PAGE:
This morning the schools in Park City, UT were closed based on three suspected cases of Swine flu (or H1N1). The test results for the students will not be in for a few days so eight schools will be closed until at least Tuesday. President Obama (Wow, what a great 100 days given the mess he was handed!), recommended last night that schools close if there are confirmed cases. The World Health Organization yesterday raised its pandemic alert to phase 5. Phase 6 means an official pandemic, and that may come at anytime. Should we panic yet? No! [Read more…]
There is a lot of apocalyptic talk out there on the Net about the current swine flu crisis. Most of it is junk. If you are reading about swine flu from the usual doomsday email/internet sources, conspiracy theorists, or emails that contain capital letters that read ‘GET YOUR FOOD STORAGE IT IS THE END OF THE WORLD’, or from anyone who regularly sends you the latest on the current state of the ‘Endtimes,’ or points to prophecies predicting the this pandemic is “The one”. Toss it. [Read more…]
Violence permeates existence. I offer six studies from my life to disclose and unpack what I mean. I came to this project because of the amount of internet chatter (and I mean this in the most warm and Heideggerian sense) about grace and mercy and other such positive attributes of the Divine. Three things helped crystallize my need to say something about the place of violence in LDS thought. [Read more…]
Today the Utah Valley Sierra Forum will host BYU climatologist Richard Gill at the Provo Library. The talk is called ‘Global Warming: Fact or Fiction?‘
I will be live blogging this event at 7:00 PM MST so be ready for a good discussion. (If for some reason I can’t get internet access, I’ll post my notes later that evening.)
Ok, we are live. (Note I’m not going to pay attention to spelling or grammar in the interest of keeping the experience going!)
With the end of Battlestar Galactica fresh on our minds, it’s a good time to reassess the place of robots in Mormonism. [Read more…]
So in the late Middle Ages there was this twisted group of clerics (and entire underworld of them it turns out) who wanted information from God. But they felt the Deity was being a little cagey about dispensing with his almighty power and wisdom, so they put on their thinking caps and pondered, ‘How can we get God’s knowledge when he won’t tell us any of the really useful info we want to know?” Well, they came up with a creative albeit malevolent solution that didn’t even involve God. Ask demons! [Read more…]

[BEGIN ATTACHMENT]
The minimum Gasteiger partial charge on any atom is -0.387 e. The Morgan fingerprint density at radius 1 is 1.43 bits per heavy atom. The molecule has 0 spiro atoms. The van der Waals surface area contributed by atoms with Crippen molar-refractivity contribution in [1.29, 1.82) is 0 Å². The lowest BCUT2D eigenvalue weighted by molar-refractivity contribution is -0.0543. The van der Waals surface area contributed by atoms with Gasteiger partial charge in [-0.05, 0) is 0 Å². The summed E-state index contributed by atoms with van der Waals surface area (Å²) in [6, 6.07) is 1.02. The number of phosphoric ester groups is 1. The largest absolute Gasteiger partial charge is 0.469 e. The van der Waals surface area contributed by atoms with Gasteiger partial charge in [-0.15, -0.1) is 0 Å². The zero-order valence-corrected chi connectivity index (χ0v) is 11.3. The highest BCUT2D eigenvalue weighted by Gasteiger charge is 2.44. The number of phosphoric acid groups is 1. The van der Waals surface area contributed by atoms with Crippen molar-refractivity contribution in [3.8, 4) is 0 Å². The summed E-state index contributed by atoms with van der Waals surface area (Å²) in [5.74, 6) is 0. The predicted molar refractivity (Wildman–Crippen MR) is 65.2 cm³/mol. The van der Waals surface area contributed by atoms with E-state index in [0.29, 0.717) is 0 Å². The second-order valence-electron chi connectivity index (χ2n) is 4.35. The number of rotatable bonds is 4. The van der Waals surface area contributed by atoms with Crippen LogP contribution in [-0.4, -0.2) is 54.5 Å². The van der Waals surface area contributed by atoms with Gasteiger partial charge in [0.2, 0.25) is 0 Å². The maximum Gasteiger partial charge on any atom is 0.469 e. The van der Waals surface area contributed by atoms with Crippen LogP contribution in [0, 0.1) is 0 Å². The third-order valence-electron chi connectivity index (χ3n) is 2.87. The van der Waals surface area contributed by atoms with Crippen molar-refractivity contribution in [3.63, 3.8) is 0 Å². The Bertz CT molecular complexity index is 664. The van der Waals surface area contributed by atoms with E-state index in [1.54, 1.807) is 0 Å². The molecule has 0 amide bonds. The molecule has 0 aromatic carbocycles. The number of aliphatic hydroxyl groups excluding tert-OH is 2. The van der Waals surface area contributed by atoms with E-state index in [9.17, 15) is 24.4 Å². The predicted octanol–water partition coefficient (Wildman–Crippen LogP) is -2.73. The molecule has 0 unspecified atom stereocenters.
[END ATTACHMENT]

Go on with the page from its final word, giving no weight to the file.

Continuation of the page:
Last week a friend of mine’s daughter went through the temple for the first time. These are not ordinary friends. These are the kind of deep friends who you’ve been through a lot with. Friends who know your deepest secrets. The kind of friends that would stay back and help push your wagon out of the mud despite everyone else having gone on, leaving you to the arrows and elements. Friends who you know will always be there for you, and you for them. [Read more…]
If you want to endear yourself to me when you come over to my house for the first time, notice and peruse my living room bookcase. My real bookcases are downstairs in my basement, but the two you see as you enter my door are a convocation of carefully chosen books designed to reveal things about me. [Read more…]
I remember as an undergraduate walking to school with a friend. He was fairly newly married, and I was yet to have found ‘the one.’ Apparently, he was fresh from an argument with his wife. I pointed out that at least he had one. He dismissed my idealistic view of marriage and complained that that was not the way it was. He said that he could not wait to get to heaven where he would have several wives so that when one was being contrary [Read more…]
So seeing all the fuss about Nauvoo polygamy, I thought to myself, history schmistory, let’s talk biology. Biologists know plenty of titillating facts about reproductive strategies—including polygamy and polyandry! However, watch out, biologists tend to be ribald and earthy in these descriptions so if you tend towards reserved euphemisms in your discussions about what the ‘stork brings’ and the ‘nether parts’ of the body stop reading now. You are duly warned that I will splash some rather unsettling biology across the page. [Read more…]